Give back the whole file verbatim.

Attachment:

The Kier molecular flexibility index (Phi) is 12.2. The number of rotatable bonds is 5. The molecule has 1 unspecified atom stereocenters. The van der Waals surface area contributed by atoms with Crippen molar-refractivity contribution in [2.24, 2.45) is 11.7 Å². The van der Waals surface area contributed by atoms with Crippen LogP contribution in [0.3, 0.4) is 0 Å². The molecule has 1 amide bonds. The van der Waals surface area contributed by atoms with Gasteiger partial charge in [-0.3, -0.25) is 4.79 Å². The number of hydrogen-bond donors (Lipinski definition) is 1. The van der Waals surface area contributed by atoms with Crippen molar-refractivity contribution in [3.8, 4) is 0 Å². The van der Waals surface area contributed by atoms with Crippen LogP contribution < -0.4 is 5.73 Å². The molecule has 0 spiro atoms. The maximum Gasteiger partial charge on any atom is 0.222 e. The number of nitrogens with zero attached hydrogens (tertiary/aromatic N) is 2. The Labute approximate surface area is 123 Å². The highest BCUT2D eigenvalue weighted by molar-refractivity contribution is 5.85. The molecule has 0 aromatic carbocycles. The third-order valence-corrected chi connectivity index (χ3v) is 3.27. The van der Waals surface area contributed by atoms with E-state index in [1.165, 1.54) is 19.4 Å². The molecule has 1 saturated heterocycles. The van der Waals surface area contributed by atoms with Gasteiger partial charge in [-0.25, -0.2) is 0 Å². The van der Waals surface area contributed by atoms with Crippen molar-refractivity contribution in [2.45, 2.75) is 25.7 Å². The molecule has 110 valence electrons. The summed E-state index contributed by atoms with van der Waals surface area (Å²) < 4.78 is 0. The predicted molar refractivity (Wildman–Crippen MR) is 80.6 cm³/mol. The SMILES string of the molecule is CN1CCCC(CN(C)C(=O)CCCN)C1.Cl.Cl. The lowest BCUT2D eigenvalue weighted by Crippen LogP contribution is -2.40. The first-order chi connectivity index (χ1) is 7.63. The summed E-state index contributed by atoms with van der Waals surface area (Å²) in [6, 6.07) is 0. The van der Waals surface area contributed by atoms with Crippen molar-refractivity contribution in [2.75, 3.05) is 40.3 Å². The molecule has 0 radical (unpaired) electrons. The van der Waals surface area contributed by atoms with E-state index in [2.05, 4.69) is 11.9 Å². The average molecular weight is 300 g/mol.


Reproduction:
The Kier molecular flexibility index (Phi) is 12.2. The number of rotatable bonds is 5. The molecule has 1 unspecified atom stereocenters. The van der Waals surface area contributed by atoms with Crippen molar-refractivity contribution in [2.24, 2.45) is 11.7 Å². The van der Waals surface area contributed by atoms with Crippen LogP contribution in [0.3, 0.4) is 0 Å². The molecule has 1 amide bonds. The van der Waals surface area contributed by atoms with Gasteiger partial charge in [-0.3, -0.25) is 4.79 Å². The number of hydrogen-bond donors (Lipinski definition) is 1. The van der Waals surface area contributed by atoms with Crippen molar-refractivity contribution in [3.8, 4) is 0 Å². The van der Waals surface area contributed by atoms with Crippen LogP contribution < -0.4 is 5.73 Å². The molecule has 0 spiro atoms. The maximum Gasteiger partial charge on any atom is 0.222 e. The number of nitrogens with zero attached hydrogens (tertiary/aromatic N) is 2. The Labute approximate surface area is 123 Å². The highest BCUT2D eigenvalue weighted by molar-refractivity contribution is 5.85. The molecule has 0 aromatic carbocycles. The third-order valence-corrected chi connectivity index (χ3v) is 3.27. The van der Waals surface area contributed by atoms with E-state index in [1.165, 1.54) is 19.4 Å². The molecule has 1 saturated heterocycles. The van der Waals surface area contributed by atoms with Gasteiger partial charge in [-0.25, -0.2) is 0 Å². The van der Waals surface area contributed by atoms with Crippen molar-refractivity contribution in [2.45, 2.75) is 25.7 Å². The molecule has 110 valence electrons. The summed E-state index contributed by atoms with van der Waals surface area (Å²) < 4.78 is 0. The predicted molar refractivity (Wildman–Crippen MR) is 80.6 cm³/mol. The SMILES string of the molecule is CN1CCCC(CN(C)C(=O)CCCN)C1.Cl.Cl. The lowest BCUT2D eigenvalue weighted by Crippen LogP contribution is -2.40. The first-order chi connectivity index (χ1) is 7.63. The summed E-state index contributed by atoms with van der Waals surface area (Å²) in [6, 6.07) is 0. The van der Waals surface area contributed by atoms with Crippen molar-refractivity contribution in [2.75, 3.05) is 40.3 Å². The molecule has 0 radical (unpaired) electrons. The van der Waals surface area contributed by atoms with E-state index in [2.05, 4.69) is 11.9 Å². The average molecular weight is 300 g/mol.